4. He could be right. In this horribly unlikely case, what he said is STILL NOT ESTABLISHED FACT, as that would require something establishing it as a fact besides someone just saying it to someone else.


I remember hearing Chilton’s comment when it was originally made, and had a similar reaction to Rammstein (I might have blogged about it, not sure, too lazy to look). To take the word of someone who is partially responsible for sinking a runaway success as gospel is… silly at best. If anything, I’m pretty sure Blizzard has been writing a great “What not to do” book of MMO design since WotLK. MoP should be a thrilling conclusion.

And in that book, they should also include some footnotes, one being this. Raise your hand if you are shocked that a game that was good and then went full-on WoWtard is seeing players leave? Anyone, anyone? Again, much like WAR, it’s sad to see what could have been a nice entry in the MMO genre turn into a pile of wasted code.

Speaking of a pile of wasted code, this is amusing. If 300m can’t buy you semi-decent graphics that work (let’s be honest, even the high-res stuff still looks very meh compared to something like Skyrim), is there any hope? Sure, it’s impossible to catch something random like /dance turning on godmode, and we all know having more than a dozen players on a screen is technically impossible (I write this as I undock from Jita 4 4, with everything maxed (real maxed, not ‘high is a bug’ maxed), and my FPS sitting at 60), but is it too much to ask for 2008-ish graphic options? But hey, at least they shipped with AA enabled, right? I mean only a super-indy game from 2003 (Darkfall) would ship without that feature enabled… Oh… Hey… voice!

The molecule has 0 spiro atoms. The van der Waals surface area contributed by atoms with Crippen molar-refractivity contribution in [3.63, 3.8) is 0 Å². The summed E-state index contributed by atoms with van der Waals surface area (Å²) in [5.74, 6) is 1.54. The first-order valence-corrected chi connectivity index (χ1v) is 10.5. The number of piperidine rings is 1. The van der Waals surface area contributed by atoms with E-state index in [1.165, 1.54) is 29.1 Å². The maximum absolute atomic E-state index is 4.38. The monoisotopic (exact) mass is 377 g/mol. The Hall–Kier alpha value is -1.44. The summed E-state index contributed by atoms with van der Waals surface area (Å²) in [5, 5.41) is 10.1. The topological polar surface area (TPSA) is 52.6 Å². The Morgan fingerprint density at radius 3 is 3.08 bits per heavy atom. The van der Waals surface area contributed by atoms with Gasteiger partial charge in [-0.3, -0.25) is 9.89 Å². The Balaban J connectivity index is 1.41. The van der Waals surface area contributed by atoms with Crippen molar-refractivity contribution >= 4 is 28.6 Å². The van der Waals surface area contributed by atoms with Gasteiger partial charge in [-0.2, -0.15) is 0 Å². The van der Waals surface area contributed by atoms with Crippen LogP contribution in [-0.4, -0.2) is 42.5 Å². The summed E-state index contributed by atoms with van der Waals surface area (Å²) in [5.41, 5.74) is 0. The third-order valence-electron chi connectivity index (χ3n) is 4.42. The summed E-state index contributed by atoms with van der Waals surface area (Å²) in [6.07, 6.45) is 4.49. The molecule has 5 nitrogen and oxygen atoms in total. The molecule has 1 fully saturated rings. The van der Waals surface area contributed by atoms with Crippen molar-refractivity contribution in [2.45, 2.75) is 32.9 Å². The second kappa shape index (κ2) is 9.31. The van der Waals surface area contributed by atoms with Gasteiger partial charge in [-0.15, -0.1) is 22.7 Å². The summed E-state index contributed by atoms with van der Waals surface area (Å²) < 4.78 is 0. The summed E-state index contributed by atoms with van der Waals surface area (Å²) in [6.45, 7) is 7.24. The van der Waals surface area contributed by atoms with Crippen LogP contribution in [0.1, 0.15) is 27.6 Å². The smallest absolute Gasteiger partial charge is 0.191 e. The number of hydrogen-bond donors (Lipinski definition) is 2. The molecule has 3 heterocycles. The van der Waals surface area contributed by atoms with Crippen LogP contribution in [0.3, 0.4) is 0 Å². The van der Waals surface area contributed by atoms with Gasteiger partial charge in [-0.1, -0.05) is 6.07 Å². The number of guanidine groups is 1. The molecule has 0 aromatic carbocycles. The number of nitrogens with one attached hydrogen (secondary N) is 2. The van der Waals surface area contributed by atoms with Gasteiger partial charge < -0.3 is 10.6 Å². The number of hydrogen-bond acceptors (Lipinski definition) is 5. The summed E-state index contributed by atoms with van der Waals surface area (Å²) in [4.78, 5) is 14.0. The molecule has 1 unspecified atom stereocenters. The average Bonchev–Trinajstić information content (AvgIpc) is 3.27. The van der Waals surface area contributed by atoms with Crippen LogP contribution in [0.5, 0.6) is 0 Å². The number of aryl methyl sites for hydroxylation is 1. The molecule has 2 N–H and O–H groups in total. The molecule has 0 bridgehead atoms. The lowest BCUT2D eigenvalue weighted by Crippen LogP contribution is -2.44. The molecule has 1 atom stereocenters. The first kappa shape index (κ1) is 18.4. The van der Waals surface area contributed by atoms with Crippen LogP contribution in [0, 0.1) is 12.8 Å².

The worst part of all this high-res nonsense is that BioWare assumes everyone playing SW:TOR is an idiot (I know, I know). “Oh the ‘high’ setting is a UI bug”, “No no, the current high really is high, even though the beta high looked much better…”, or that long explanation of how drawing characters on a screen works. Thanks Doc. I never considered how having more characters might be taxing on a machine. Next you are going to tell me the whole problem is exponential! Hopefully they have emailed that wonderful discovery to Nvidia so maybe they can start working on a solution. And if only we had internet connections faster than 14.4…

Maybe it’s a generational thing? All of the current devs that believe handing out epics = retention while they stand on pillars just need to finally exit the industry, and maybe we can get some money spent on non-insta-fail design?

That’s not going to happen, is it?

Oh, one more point: all this “money is in casual themeparks, deal with it” crap. Hi, themeparks have/are failing, and they cost a hell of a lot more when they fail (WAR, AoC, Rift, EQ2, etc) than some 10m indy MMO that never got a chance (poor Shadowbane). Yes, WoW had 11m subs. Blizzard made a ton of cash. Everyone wishes they were WoW. I get all that. It’s not 2007 anymore. No one has even come remotely close to replicating WoW no matter how much they spent or how hard they mashed copy/paste. The current WoWs in gaming? A ‘hardcore’ PvP game and two ‘hardcore’ PvP games (LoL and BF/CoD).

Also Minecraft made a million dollars (read that in the Office Space “guy who invented the pet rock made a million bucks” voice)

Getting back to the source